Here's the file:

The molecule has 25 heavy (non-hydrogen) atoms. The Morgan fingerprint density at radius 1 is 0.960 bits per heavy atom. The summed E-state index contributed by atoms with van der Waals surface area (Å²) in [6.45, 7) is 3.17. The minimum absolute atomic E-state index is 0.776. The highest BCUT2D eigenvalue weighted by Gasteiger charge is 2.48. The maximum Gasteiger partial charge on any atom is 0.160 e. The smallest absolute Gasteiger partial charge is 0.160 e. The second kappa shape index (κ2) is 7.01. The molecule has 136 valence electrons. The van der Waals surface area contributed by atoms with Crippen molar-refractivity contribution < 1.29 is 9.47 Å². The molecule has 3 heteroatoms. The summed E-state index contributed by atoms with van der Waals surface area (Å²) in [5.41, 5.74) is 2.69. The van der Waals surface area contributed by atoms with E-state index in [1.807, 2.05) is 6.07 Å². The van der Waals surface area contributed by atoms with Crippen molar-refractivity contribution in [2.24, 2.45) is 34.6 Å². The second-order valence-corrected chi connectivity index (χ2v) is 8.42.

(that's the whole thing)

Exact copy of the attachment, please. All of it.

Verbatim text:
The molecule has 25 heavy (non-hydrogen) atoms. The Morgan fingerprint density at radius 1 is 0.960 bits per heavy atom. The summed E-state index contributed by atoms with van der Waals surface area (Å²) in [6.45, 7) is 3.17. The minimum absolute atomic E-state index is 0.776. The highest BCUT2D eigenvalue weighted by Gasteiger charge is 2.48. The maximum Gasteiger partial charge on any atom is 0.160 e. The smallest absolute Gasteiger partial charge is 0.160 e. The second kappa shape index (κ2) is 7.01. The molecule has 136 valence electrons. The van der Waals surface area contributed by atoms with Crippen molar-refractivity contribution < 1.29 is 9.47 Å². The molecule has 3 heteroatoms. The summed E-state index contributed by atoms with van der Waals surface area (Å²) in [5.41, 5.74) is 2.69. The van der Waals surface area contributed by atoms with E-state index in [1.807, 2.05) is 6.07 Å². The van der Waals surface area contributed by atoms with Crippen molar-refractivity contribution in [2.24, 2.45) is 34.6 Å². The second-order valence-corrected chi connectivity index (χ2v) is 8.42.